The Afrika Korps or German Africa Corps was the German expeditionary force in Africa during the North African Campaign of World War II.
First sent as a holding force to shore up the Italian defense of their African colonies, the formation fought on in Africa from March 1941 until its surrender in May 1943. Its commander was the infamous Erwin Rommel.
Rommel first gained attention in the First World War. As a young German officer, he experienced mobile warfare on the Romanian and Italian fronts, avoiding the bogged down trench fighting. Smart and courageous, he earned several of Germany’s highest honors, including two Iron Crosses.
Politically astute, Rommel ingratiated himself with the Nazi leadership as they took control of Germany. His style of command involved more micro-management than was usual in Germany, but because of his political connections, it did not hinder his career.
At the start of the Second World War, Rommel commanded the troops guarding Hitler’s headquarters during the invasion of Poland. He then used Hitler’s favor to win command of a Panzer Division, skipping the usual line for a promotion.
In France, Rommel proved his worth as a tank commander. Using the boldness that had won him distinction in the previous war, he led his division in a decisive advance. He waded into icy waters and wielded a machine gun during a difficult river crossing. His troops were credited with capturing 100,000 Allied prisoners.
Having gained a solid reputation as a military genius of the highest order, Rommel was promoted to Lieutenant General and placed in command of the newly formed Afrika Korps, which had been created with the intention of being sent to Libya to assist Italian troops struggling to cope with British advances into Axis territory in North Africa.
Ignoring orders to assume a defensive posture, Rommel immediately launched a lightning assault on the startled British forces and his Afrika Korps advanced rapidly, driving General Waverley out of his fortified position at Benghazi.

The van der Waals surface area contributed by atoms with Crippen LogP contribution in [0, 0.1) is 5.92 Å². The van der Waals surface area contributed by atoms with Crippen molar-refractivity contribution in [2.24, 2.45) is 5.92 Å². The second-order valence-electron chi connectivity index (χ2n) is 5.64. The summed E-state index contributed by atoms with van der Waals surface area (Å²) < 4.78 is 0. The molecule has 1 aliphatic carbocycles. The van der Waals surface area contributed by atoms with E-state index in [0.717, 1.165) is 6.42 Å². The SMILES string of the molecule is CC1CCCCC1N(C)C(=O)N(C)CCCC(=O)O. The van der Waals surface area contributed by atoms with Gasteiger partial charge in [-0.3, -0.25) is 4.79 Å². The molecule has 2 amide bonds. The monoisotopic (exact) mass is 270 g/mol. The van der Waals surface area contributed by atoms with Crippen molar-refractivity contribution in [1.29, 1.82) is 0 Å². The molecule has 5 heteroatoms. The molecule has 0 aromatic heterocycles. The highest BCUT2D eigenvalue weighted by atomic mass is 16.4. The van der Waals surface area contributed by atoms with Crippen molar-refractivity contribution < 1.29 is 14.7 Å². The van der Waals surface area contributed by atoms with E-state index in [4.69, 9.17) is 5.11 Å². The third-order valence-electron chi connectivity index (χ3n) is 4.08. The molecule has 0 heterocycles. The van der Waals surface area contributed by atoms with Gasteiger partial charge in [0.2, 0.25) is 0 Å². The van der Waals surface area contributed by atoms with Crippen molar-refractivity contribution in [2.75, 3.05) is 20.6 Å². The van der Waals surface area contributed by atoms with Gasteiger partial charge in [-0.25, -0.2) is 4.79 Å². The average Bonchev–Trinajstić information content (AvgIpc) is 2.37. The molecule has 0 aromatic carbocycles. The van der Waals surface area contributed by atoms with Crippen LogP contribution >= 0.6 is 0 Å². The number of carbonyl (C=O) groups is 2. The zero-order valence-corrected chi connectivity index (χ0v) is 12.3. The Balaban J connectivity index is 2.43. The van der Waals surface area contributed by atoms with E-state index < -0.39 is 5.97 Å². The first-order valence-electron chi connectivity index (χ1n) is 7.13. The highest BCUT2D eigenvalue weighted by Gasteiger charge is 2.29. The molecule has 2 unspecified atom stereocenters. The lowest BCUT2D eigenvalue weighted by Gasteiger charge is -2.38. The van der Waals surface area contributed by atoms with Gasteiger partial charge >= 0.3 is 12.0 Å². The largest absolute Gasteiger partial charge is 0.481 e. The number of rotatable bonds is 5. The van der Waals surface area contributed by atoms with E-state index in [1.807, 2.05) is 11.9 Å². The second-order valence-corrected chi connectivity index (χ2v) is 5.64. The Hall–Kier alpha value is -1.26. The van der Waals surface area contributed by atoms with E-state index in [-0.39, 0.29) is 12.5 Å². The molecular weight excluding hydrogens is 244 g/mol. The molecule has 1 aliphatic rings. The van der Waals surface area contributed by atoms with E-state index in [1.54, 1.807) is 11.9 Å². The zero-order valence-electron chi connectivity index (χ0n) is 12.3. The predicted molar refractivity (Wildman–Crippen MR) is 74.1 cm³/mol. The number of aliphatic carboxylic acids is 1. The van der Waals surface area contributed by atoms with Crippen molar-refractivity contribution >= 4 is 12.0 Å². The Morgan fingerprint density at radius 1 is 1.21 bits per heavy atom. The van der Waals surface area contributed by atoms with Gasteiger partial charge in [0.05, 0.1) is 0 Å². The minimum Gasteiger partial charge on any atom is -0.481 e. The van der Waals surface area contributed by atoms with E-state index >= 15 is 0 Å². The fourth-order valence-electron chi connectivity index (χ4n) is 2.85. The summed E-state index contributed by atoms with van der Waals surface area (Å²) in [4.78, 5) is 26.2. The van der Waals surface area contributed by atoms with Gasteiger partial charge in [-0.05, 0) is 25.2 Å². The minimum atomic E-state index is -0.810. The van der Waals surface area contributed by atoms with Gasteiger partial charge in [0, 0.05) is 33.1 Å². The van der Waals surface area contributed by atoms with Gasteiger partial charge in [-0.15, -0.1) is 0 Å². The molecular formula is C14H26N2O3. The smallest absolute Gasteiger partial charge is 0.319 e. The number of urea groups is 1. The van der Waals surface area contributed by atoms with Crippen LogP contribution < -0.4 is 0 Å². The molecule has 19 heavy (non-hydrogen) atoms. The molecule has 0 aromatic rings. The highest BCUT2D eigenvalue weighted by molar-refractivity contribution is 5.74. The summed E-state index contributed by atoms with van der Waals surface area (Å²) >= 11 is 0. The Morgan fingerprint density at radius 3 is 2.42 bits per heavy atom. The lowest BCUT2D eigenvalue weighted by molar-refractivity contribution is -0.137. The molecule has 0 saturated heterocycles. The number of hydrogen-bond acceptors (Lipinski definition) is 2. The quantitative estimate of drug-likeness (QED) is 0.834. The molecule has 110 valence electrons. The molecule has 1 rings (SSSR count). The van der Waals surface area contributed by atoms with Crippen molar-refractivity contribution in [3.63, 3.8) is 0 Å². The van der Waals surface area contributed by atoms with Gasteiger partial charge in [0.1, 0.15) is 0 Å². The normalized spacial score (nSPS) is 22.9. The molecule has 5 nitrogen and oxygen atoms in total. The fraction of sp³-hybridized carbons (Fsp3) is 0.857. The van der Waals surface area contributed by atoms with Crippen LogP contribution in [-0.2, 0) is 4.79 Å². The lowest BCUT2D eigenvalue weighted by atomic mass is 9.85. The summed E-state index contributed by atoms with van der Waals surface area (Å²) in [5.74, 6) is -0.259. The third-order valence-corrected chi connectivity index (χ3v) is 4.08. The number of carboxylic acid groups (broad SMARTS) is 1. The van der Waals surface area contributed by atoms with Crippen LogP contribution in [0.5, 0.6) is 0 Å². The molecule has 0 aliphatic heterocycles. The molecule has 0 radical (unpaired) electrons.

In an attempt to take advantage of the confusion that resulted from the fall of Benghazi, Rommel continued to press forward, driving the British before him and finally enveloping the enemy within Tobruk.
Rommel placed Tobruk under siege but met with stiff and resolute resistance from British and Australian soldiers.
In June 1941, Wavell launched an Allied counterattack, Operation Battleaxe, but was severely mauled by Rommel’s Afrika Corps.
After that, Rommel notched up a string of victories, more often than not against vastly superior forces, including Tobruk, Gazala, and El Alamein.
In the process, he not only earned a formidable reputation for personal bravery and strategic genius but also for gallantry and mercy, as he amply demonstrated when he sent medical supplies to New Zealand forces within the Allied lines.
With a lack of reinforcements and supplies hampering his ability to complete a knockout blow to the Allied forces in North Afrika, Rommel was forced to go on the defensive and then later pull out his remaining forces from the North African theater.
Briefly involved in the defense of Italy, Rommel was then moved to Normandy. He prepared defenses and fought against the 1944 Allied invasion. However, his tactical flexibility was limited by Hitler’s commands.
In July 1944, he was severely wounded when a British fighter strafed his car. While recuperating, he was implicated in a plot to kill Hitler. Given a choice between suicide and a show trial, he took his own life on October 14.
These often-chilling pictures offer us a fascinating insight into the hardware the Allies were up against in this theatre of WW2. The campaign was hard and bloody and left many hundreds of thousands dead, missing, wounded, or captured, but the fascist alliance of Germany and Italy was ultimately driven from the land. After the campaign, the Allies would turn their attention to Italy, where they would win another crucial victory in the fight against militant fascism in Europe.